Whenever the devil harasses you, seek the company of men or drink more, or joke and talk nonsense, or do some other merry thing. Sometimes we must drink more, sport, recreate ourselves, and even sin a little to spite the devil, so that we leave him no place for troubling our consciences with trifles. We are conquered if we try too conscientiously not to sin at all. So when the devil says to you: do not drink, answer him: I will drink, and right freely, just because you tell me not to.
What to do if you find yourself stuck in a crack in the ground underneath a giant boulder you can't move, with no hope of rescue. Consider how lucky you are that life has been good to you so far. Alternatively, if life hasn't been good to you so far, which given your current circumstances seems more likely, consider how lucky you are that it won't be troubling you much longer.
No, my dog used to gaze at me, paying me the attention I need, the attention required to make a vain person like me understand that, being a dog, he was wasting time, but, with those eyes so much purer than mine, he’d keep on gazing at me with a look that reserved for me alone all his sweet and shaggy life, always near me, never troubling me, and asking nothing.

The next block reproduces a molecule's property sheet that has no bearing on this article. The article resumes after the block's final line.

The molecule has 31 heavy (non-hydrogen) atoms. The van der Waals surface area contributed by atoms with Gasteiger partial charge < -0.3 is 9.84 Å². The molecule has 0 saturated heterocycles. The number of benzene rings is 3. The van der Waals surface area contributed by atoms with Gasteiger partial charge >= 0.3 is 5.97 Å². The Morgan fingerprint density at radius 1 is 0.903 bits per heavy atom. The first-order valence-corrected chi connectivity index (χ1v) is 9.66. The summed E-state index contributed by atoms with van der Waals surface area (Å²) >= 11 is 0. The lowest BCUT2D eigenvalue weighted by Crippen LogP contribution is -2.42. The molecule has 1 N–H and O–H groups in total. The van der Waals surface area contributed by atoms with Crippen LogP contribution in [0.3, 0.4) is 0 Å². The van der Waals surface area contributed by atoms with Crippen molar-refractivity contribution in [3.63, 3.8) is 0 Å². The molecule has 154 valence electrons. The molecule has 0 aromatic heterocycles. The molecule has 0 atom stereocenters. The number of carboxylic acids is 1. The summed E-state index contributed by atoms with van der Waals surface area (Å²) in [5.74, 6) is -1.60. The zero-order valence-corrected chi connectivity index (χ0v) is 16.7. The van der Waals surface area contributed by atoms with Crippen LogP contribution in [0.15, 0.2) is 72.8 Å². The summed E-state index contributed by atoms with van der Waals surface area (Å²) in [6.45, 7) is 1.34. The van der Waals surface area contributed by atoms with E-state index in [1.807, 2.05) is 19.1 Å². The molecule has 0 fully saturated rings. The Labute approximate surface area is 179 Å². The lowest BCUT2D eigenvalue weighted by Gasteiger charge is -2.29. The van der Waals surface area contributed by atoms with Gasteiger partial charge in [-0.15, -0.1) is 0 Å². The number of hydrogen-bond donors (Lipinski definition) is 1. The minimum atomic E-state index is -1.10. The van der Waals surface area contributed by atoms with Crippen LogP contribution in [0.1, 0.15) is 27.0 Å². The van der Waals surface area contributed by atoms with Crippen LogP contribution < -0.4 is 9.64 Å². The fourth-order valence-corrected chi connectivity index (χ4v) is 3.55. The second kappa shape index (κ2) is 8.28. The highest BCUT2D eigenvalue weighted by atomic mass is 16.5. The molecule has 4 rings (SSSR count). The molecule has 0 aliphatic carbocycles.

I know that as a very young child, I was afraid of death. Many children become aware of the notion of death early and it can be a very troubling thing. We're all in this continuum: I'm this age now, and if I live long enough I'll be that age. I was 20 once, I was 10, I was 4. People who are 20 now will be 50 one day. They don't know that! They know it in the abstract, but they don't know it. I'd like them to know it, because I think it gives you compassion.
Human life--that appeared to him the one thing worth investigating. Compared to it there was nothing else of any value. It was true that as one watched life in its curious crucible of pain and pleasure, one could not wear over one's face a mask of glass, nor keep the sulphurous fumes from troubling the brain and making the imagination turbid with monstrous fancies and misshapen dreams.
Venus, I’m sorry that you’ve gone on minding that I didn’t let you drive me to O’Hare. “That’s what we do,” you said: “We drive each other to and from the airport.” Do you realize how rare that is? No one does it anymore, not even newlyweds. All right – it was selfish of me to decline. I said it was because I didn’t want to say goodbye to you in a public place. But I think it was the asymmetry of it that was really troubling me. You and I, we drive each other to and from the airport. And I didn’t want a to when I knew there wouldn’t be a from.